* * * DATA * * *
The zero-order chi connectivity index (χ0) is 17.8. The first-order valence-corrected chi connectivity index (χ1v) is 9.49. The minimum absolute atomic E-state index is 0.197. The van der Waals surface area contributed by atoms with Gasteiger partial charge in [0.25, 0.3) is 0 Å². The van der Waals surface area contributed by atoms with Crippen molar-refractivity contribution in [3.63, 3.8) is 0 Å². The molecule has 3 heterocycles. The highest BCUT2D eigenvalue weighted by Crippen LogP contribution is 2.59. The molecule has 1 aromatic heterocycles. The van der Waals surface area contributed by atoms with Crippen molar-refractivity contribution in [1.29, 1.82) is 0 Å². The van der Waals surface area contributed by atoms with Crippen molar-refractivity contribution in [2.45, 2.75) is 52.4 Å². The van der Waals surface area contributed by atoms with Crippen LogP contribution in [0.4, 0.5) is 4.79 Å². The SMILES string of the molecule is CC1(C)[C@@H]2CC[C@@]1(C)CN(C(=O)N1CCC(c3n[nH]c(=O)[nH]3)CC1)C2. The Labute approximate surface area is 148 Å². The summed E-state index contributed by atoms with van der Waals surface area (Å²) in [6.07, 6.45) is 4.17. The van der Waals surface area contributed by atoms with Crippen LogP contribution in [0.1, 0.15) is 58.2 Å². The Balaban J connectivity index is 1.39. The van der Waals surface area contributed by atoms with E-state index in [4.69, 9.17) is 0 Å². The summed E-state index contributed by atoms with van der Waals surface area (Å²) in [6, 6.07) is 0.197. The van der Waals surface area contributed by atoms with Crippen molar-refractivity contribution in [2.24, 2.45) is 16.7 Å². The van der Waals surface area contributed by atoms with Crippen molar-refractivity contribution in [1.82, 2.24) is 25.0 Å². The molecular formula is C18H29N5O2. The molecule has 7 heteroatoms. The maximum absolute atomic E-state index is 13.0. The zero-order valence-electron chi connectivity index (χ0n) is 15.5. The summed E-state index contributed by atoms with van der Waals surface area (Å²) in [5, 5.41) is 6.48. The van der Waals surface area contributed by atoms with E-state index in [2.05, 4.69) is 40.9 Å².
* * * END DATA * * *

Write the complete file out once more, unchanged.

The zero-order chi connectivity index (χ0) is 17.8. The first-order valence-corrected chi connectivity index (χ1v) is 9.49. The minimum absolute atomic E-state index is 0.197. The van der Waals surface area contributed by atoms with Gasteiger partial charge in [0.25, 0.3) is 0 Å². The van der Waals surface area contributed by atoms with Crippen molar-refractivity contribution in [3.63, 3.8) is 0 Å². The molecule has 3 heterocycles. The highest BCUT2D eigenvalue weighted by Crippen LogP contribution is 2.59. The molecule has 1 aromatic heterocycles. The van der Waals surface area contributed by atoms with Crippen molar-refractivity contribution in [1.29, 1.82) is 0 Å². The van der Waals surface area contributed by atoms with Crippen molar-refractivity contribution in [2.45, 2.75) is 52.4 Å². The van der Waals surface area contributed by atoms with Crippen LogP contribution in [0.4, 0.5) is 4.79 Å². The SMILES string of the molecule is CC1(C)[C@@H]2CC[C@@]1(C)CN(C(=O)N1CCC(c3n[nH]c(=O)[nH]3)CC1)C2. The Labute approximate surface area is 148 Å². The summed E-state index contributed by atoms with van der Waals surface area (Å²) in [6.07, 6.45) is 4.17. The van der Waals surface area contributed by atoms with Crippen LogP contribution in [0.1, 0.15) is 58.2 Å². The Balaban J connectivity index is 1.39. The van der Waals surface area contributed by atoms with E-state index in [4.69, 9.17) is 0 Å². The summed E-state index contributed by atoms with van der Waals surface area (Å²) in [6, 6.07) is 0.197. The van der Waals surface area contributed by atoms with Crippen molar-refractivity contribution in [2.24, 2.45) is 16.7 Å². The van der Waals surface area contributed by atoms with Crippen molar-refractivity contribution in [1.82, 2.24) is 25.0 Å². The molecular formula is C18H29N5O2. The molecule has 7 heteroatoms. The maximum absolute atomic E-state index is 13.0. The zero-order valence-electron chi connectivity index (χ0n) is 15.5. The summed E-state index contributed by atoms with van der Waals surface area (Å²) in [5, 5.41) is 6.48. The van der Waals surface area contributed by atoms with E-state index in [2.05, 4.69) is 40.9 Å².